Since April 2006, I have fostered more than 20 greyhounds straight from the track. These dogs have never been inside of a home, have never met other breeds, and have no clue about stairs, slippery tile floors, arcadia doors and that drinking out of the toilet may not be the best decision. Fostering has been an amazing experience. I've only had to return one dog to the kennel, because although he learned immediately to use the doggie door, he didn't get it that he had to do his business outside. The rest of my foster dogs figured out the first night where to do their business, and have not soiled my home, chewed my furniture or fought with my other two smaller dogs. The only damage that I've experienced to date was a chewed TV remote and a thoroughly pruned gardenia bush on my patio. Once I had a little chat with both dogs, and upgraded my doggie-proofing effort, the problems were resolved!

Greyhounds are extremely smart and, given the chance, make great family companions. Fostering allows them to be trained to live in a home and makes the transition to a permanent home much easier on the adopter and the dog. I can't wait until I retire in August 2009 so that I can provide an even better environment in which to foster many more retired racing greyhounds.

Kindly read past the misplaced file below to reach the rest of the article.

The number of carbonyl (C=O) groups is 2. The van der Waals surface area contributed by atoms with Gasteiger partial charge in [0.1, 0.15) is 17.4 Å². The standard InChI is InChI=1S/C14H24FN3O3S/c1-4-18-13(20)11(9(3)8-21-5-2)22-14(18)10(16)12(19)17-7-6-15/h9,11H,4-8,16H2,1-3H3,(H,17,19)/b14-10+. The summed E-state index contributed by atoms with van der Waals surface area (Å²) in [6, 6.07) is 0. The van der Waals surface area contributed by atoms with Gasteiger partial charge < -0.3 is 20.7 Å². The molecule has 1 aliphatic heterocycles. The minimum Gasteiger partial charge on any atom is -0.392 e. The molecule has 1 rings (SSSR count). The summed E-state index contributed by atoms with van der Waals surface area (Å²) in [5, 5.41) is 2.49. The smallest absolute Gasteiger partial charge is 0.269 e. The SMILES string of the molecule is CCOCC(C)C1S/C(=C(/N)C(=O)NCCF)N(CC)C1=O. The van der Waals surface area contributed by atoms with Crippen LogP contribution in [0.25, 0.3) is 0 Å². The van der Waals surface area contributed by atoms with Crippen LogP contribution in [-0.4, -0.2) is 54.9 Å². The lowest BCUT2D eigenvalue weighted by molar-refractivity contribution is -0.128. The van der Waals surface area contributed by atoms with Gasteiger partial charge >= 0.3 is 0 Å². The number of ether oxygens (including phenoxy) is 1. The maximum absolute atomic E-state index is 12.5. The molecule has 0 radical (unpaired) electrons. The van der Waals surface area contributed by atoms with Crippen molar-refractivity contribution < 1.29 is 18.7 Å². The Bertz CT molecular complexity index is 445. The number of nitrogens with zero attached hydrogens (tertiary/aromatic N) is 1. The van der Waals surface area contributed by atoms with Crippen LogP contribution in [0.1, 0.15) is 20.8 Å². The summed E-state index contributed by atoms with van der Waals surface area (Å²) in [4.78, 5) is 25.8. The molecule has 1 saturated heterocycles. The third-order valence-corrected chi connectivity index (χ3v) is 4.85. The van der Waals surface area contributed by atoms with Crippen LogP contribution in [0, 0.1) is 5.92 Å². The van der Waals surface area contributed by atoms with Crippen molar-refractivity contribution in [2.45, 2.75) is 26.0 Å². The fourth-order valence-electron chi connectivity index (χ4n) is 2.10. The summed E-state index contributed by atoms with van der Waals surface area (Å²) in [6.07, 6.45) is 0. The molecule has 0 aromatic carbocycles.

Let's hope your article raises the awareness of the South Tucson voters, many of whom I'm convinced have heart and compassion and will understand the dire need to pass the amendment to the city code to improve the lives of all animals under human custody and control.

Glenda Taylor


In "A Dog's Life" (Currents, July 3), we reported that Judge Michael Miller granted a Tucson Greyhound Park request for a temporary restraining order against Karyn Zoldan. That is not correct; the restraining order was actually denied, by Judge Charles Harrington. (Judge Michael Miller recused himself from the case early on.) At this point, no judge has ordered Zoldan to remove anything from

Also in "A Dog's Life," attorney Chris Wencker was quoted as saying that Munger Chadwick (P.L.C.) had "no less than five attorneys" on the Zoldan case. Wencker actually made that statement, but he now says that four attorneys from Munger Chadwick (P.L.C.) are actually assigned.

In "Summer Adjustments at the Star" (Media Watch, July 3), based on incorrect information from a source, we erroneously reported that Rob O'Dell was on unpaid leave through the summer; he's actually on the job.

We apologize for the errors.